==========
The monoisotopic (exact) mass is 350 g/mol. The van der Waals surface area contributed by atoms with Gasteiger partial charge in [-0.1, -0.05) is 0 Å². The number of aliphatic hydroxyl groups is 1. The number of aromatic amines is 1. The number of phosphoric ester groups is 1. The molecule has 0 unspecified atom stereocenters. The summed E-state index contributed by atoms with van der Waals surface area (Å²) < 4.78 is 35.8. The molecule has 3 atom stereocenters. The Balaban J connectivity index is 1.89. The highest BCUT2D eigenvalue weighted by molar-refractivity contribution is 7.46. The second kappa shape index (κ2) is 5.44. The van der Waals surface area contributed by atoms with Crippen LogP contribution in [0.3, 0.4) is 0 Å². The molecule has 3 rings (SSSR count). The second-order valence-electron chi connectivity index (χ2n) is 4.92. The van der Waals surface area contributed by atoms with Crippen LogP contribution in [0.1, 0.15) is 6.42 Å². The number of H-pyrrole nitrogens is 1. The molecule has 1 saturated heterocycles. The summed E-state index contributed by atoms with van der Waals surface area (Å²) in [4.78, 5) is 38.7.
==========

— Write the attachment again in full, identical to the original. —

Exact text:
The monoisotopic (exact) mass is 350 g/mol. The van der Waals surface area contributed by atoms with Gasteiger partial charge in [-0.1, -0.05) is 0 Å². The number of aliphatic hydroxyl groups is 1. The number of aromatic amines is 1. The number of phosphoric ester groups is 1. The molecule has 0 unspecified atom stereocenters. The summed E-state index contributed by atoms with van der Waals surface area (Å²) < 4.78 is 35.8. The molecule has 3 atom stereocenters. The Balaban J connectivity index is 1.89. The highest BCUT2D eigenvalue weighted by molar-refractivity contribution is 7.46. The second kappa shape index (κ2) is 5.44. The van der Waals surface area contributed by atoms with Crippen LogP contribution in [0.3, 0.4) is 0 Å². The molecule has 3 rings (SSSR count). The second-order valence-electron chi connectivity index (χ2n) is 4.92. The van der Waals surface area contributed by atoms with Crippen LogP contribution in [0.1, 0.15) is 6.42 Å². The number of H-pyrrole nitrogens is 1. The molecule has 1 saturated heterocycles. The summed E-state index contributed by atoms with van der Waals surface area (Å²) in [4.78, 5) is 38.7.